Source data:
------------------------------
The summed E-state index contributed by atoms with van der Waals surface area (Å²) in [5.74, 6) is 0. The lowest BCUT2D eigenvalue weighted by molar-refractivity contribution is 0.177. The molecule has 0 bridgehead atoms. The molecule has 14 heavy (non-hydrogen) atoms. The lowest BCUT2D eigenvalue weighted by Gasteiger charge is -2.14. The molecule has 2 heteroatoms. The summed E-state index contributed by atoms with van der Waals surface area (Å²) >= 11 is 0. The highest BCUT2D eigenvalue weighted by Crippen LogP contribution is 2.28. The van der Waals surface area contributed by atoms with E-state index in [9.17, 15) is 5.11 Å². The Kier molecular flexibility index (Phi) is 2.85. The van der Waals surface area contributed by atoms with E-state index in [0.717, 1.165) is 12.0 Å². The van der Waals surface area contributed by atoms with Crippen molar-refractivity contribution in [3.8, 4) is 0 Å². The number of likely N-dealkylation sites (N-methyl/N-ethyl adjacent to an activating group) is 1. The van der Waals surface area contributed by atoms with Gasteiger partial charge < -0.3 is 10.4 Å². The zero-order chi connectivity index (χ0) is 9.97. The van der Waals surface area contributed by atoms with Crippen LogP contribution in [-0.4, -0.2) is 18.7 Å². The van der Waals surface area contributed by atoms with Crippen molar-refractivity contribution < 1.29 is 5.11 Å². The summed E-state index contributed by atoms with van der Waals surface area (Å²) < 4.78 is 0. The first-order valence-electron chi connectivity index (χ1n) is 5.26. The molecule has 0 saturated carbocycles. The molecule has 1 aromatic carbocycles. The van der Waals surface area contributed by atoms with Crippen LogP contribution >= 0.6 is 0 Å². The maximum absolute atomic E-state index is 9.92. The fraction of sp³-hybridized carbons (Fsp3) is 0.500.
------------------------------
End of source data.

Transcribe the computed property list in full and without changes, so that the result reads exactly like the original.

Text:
The summed E-state index contributed by atoms with van der Waals surface area (Å²) in [5.74, 6) is 0. The lowest BCUT2D eigenvalue weighted by molar-refractivity contribution is 0.177. The molecule has 0 bridgehead atoms. The molecule has 14 heavy (non-hydrogen) atoms. The lowest BCUT2D eigenvalue weighted by Gasteiger charge is -2.14. The molecule has 2 heteroatoms. The summed E-state index contributed by atoms with van der Waals surface area (Å²) >= 11 is 0. The highest BCUT2D eigenvalue weighted by Crippen LogP contribution is 2.28. The van der Waals surface area contributed by atoms with E-state index in [9.17, 15) is 5.11 Å². The Kier molecular flexibility index (Phi) is 2.85. The van der Waals surface area contributed by atoms with E-state index in [0.717, 1.165) is 12.0 Å². The van der Waals surface area contributed by atoms with Crippen molar-refractivity contribution in [3.8, 4) is 0 Å². The number of likely N-dealkylation sites (N-methyl/N-ethyl adjacent to an activating group) is 1. The van der Waals surface area contributed by atoms with Gasteiger partial charge < -0.3 is 10.4 Å². The zero-order chi connectivity index (χ0) is 9.97. The van der Waals surface area contributed by atoms with Crippen LogP contribution in [-0.4, -0.2) is 18.7 Å². The van der Waals surface area contributed by atoms with Crippen molar-refractivity contribution < 1.29 is 5.11 Å². The summed E-state index contributed by atoms with van der Waals surface area (Å²) < 4.78 is 0. The first-order valence-electron chi connectivity index (χ1n) is 5.26. The molecule has 0 saturated carbocycles. The molecule has 1 aromatic carbocycles. The van der Waals surface area contributed by atoms with Crippen LogP contribution >= 0.6 is 0 Å². The maximum absolute atomic E-state index is 9.92. The fraction of sp³-hybridized carbons (Fsp3) is 0.500.